Monday , October 18 2021

Mark Zuckerberg plans to integrate WhatsApp, Instagram and Facebook Messenger



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The plan, which is in the early stages, with an ending goal at the end of this year or early 2020, requires that thousands of Facebook employees reconfigure how WhatsApp, Instagram and Facebook Messenger work on Its most basic levels, said people involved in the effort, who spoke about the condition of anonymity because the issue is confidential.

Zuckerberg also ordered that all applications incorporate end-to-end encryption, they said, he said, a great step that protects messages that no-one sees, except the participants in the conversation.

In a statement, Facebook said that I wanted to "create the best messaging experiences we can, and people want the messaging to be fast, simple, reliable and private."

He added: "We are working to make many of our messaging products end-to-end codified and consider ways to facilitate access to friends and family through networks."

The founders of Instagram, Kevin Systrom and Mike Krieger, left abruptly in September of September. NYT

By putting together the infrastructure of the applications, Zuckerberg hopes to increase the usefulness of Facebook and keep users highly committed within the company's ecosystem.

This could reduce the appetite of people for rival messaging services, such as those offered by Apple and Google.

If users can interact more frequently with Facebook applications, it is possible that the company may also increase their advertising business or add new revenue generating services, said the people.

The change follows two years of scrutiny of Facebook's main social network, which has been criticized for allowing electoral interference and disclosure of misinformation.

The founders of WhatsApp, Jan Koum and Brian Acton also left Facebook. Peter DaSilva

These and other issues have slowed the growth of Facebook and damaged its reputation, raising the hackles of legislators and regulators around the world.

Zuckerberg has repeatedly apologized for the problems and has pledged to fix them.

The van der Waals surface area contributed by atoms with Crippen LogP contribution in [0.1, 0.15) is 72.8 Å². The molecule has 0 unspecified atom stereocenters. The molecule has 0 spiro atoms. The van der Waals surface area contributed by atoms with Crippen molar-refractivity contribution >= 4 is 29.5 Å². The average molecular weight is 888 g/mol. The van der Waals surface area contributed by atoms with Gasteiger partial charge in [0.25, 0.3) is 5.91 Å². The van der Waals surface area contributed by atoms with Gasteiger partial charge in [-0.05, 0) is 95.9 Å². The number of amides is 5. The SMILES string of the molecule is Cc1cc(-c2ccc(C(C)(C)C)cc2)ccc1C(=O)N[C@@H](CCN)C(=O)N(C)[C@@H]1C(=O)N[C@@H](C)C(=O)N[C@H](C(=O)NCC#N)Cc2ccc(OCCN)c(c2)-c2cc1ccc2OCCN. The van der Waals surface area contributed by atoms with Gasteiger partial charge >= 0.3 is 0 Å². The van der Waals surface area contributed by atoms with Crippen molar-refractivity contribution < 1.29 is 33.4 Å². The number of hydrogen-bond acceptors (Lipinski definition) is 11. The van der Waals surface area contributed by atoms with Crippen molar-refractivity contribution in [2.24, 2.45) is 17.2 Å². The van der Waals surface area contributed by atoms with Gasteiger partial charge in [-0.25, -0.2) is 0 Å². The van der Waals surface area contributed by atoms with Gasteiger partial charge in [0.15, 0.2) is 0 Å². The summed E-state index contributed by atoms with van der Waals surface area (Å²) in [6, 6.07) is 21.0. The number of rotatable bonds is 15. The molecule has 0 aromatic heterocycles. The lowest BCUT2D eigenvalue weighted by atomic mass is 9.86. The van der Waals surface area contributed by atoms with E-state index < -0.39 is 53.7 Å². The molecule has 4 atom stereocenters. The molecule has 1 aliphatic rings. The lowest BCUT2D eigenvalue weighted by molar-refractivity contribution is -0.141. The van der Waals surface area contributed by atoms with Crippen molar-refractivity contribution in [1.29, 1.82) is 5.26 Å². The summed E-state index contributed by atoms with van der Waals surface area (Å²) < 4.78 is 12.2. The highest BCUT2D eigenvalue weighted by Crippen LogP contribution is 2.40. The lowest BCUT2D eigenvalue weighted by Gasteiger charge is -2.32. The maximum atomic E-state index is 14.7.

Making Facebook's applications is a raw investment from Zuckerberg's previous position towards WhatsApp and Instagram, which were independent companies that Facebook acquired.

At the time of the acquisitions, Zuckerberg promised to WhatsApp and Instagram a great deal of autonomy from its new parent company. (Facebook Messenger is an own service created from the main application of Facebook in 2014.)

WhatsApp and Instagram have grown enormously since then, causing Zuckerberg to change his mind, said one of the people.

Now, he believes that integrating services will most benefit the full "family of applications" of Facebook in the long term by making them more useful, the person said.

Zuckerberg floated the idea for months and began to promote it to employees more strongly by the end of 2018, people said.

The effort has sparked Facebook fights. The founders of Instagram, Kevin Systrom and Mike Krieger, left the company abruptly in September after Zuckerberg started even more.

The founders of WhatsApp, Jan Koum and Brian Acton, left for similar reasons.

More recently, dozens of WhatsApp employees confronted Zuckerberg on the integration plan on internal message boards and during a contentious meeting in December, according to four people who attended or received information about the event.

The integration plan raises privacy issues due to how users' data can be shared between the services.

WhatsApp now only requires a phone number when new users sign up.

Conversely, Facebook and Facebook Messenger ask users to provide their true identities. Matching Facebook and Instagram users with their WhatsApp IDs could pause those who prefer to keep the use of each separate application.

"As you would expect, there is a lot of discussion and debate as we begin the long process of finding out all the details on how this will work," Facebook said in a statement.

"A terrible result"

Marc Rotenberg, chairman and CEO of the Electronic Privacy Information Center, said on Friday the change would be "a terrible outcome for Internet users."